March 31, 2023

Denley – Metropolis Of Ottawa's Tricky COVID-19 Crackdown Measures

Denley – Metropolis Of Ottawa’s Tricky COVID-19 Crackdown Measures

Jim Watson, Mayor of Ottawa, Keith Egli, Councillor, Chair, Board of Health, Dr. Vera Etches, Medical Officer of Health, Ottawa Public Health address a press conference in March. Are officials starting to over-step?

Errol McGihon / Postmedia

Reasonable people will disagree about where to draw the line between too little and too much enforcement, but our municipal government seems to be a little overly enthusiastic.

Our governments need to walk a fine line when enforcing the unprecedented restrictions that have been imposed to control the spread of COVID-19. Some enforcement is necessary to underline the seriousness of the situation, but too much looks foolish and adds to the already substantial stress we’re all facing.

About Denley:

Denley: City of Ottawa’s tough COVID-19 crackdown measures …

About Ottawa’s

Reasonable people will disagree about where to draw the line between too little and too much enforcement, but for me, Ottawa’s municipal government has been a little overly enthusiastic.

Should a dad with an autistic four-year-old be threatened with a potential fine of $700 for playing soccer with his son on a piece of land that doesn’t appear to be connected to any park? What was the potential harm? There was certainly none apparent. The same could be said for the man who was fined $880 for walking his dog in Britannia Park. How was that any more threatening to public health than walking his dog on a street, which is still allowed?

Denley: City of Ottawa’s tough COVID-19 crackdown measures …

These are onerous penalties, especially at a time when so many people are facing financial hardship. They aren’t nearly as excessive as what is allowed under the provincial rules, though. Individuals can be fined up to $100,000 for breaking provincial public activity restrictions but that’s nothing compared to the federal law for failure to self-isolate. That comes with a fine of up to $750,000 or six months in jail. Yes, people should self-isolate, but are we really going to jail those who do not? Government is trying to get people out of jails for health reasons, not put them in.


The bylaw enforcement is not the first example of the city getting carried away. Dr. Vera Etches, Ottawa’s medical officer of health, has conducted herself well during the pandemic, with the exception of musing that it might be useful to track people’s cellphones to see if they are congregating. She backed off the idea, but it’s a police-state tactic. What’s next, electronic ankle bracelets?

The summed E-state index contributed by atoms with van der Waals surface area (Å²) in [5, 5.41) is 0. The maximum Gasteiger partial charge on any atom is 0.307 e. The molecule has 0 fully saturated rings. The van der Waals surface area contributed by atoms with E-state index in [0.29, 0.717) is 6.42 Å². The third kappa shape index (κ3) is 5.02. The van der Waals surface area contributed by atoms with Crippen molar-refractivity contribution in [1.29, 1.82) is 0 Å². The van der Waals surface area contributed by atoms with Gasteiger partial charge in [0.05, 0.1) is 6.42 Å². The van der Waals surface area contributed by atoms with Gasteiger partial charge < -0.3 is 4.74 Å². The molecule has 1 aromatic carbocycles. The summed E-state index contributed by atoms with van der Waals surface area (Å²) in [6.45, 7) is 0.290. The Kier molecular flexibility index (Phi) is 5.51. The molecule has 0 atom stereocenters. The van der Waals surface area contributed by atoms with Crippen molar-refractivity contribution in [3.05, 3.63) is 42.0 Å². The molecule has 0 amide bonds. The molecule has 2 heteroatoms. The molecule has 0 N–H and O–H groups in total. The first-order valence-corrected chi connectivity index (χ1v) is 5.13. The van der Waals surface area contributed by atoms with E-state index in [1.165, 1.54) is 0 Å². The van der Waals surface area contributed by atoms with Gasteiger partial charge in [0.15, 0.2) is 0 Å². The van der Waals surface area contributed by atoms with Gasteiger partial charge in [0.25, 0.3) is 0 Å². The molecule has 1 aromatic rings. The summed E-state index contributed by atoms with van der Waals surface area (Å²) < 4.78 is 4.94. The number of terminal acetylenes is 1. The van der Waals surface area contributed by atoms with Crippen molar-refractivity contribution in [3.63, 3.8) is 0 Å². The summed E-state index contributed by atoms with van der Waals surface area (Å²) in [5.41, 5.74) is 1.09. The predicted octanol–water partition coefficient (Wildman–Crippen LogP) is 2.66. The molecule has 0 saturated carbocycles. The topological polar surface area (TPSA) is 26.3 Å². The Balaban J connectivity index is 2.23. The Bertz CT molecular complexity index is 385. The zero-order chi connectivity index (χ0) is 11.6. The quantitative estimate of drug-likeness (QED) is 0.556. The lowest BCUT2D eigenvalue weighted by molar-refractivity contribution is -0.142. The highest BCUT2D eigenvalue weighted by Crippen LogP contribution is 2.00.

The most outrageous example of overreach is Quebec’s decision to arbitrarily limit people crossing from Ontario into Quebec (and travelling within Quebec itself). When it comes to this Quebec government, petty actions are never a surprise, but do the politicians in faraway Quebec City not realize that Ottawa and Gatineau are effectively one city and need to be treated as such?

Those who think Canadians shouldn’t be allowed to cross interprovincial borders say that they are trying to prevent frivolous things such as a run to the dépanneur for cheap beer. OK, if that’s a problem, why is driving to the LCBO all right? Or for that matter, why is it permissible for Quebecers to cross into Ottawa for health care? If it’s really every province for itself, Ontario should be preserving scarce hospital beds for people who pay taxes in Ontario.

Governments need to remind themselves the big message is that people need to limit interaction, and they have been enormously successful in getting that message out. A new national poll by the Angus Reid Institute shows that nearly 90 per cent of Canadians say they have a clear understanding of what they are required to do. When it comes to communication, you can’t get much better than that. The nearly empty streets across the country show that people are taking staying at home and distancing seriously. There will never be perfect compliance.

Rather than punishing people for walking the dog or playing soccer with their children, our city government needs to do more to make our pandemic-restricted lives tolerable. Public parks are the only refuge for many people in the core of the city. You know, those dense urban areas the city has been encouraging for years. Now, Mayor Jim Watson is musing that he might stop people from even walking through public parks. It’s too much.

Watson and his fellow politicians might want to remember that while people have allowed them unprecedented powers, the expectation is that those powers will be used wisely, and humanely.

Randall Denley is an Ottawa political commentator and author. Contact him at [email protected]

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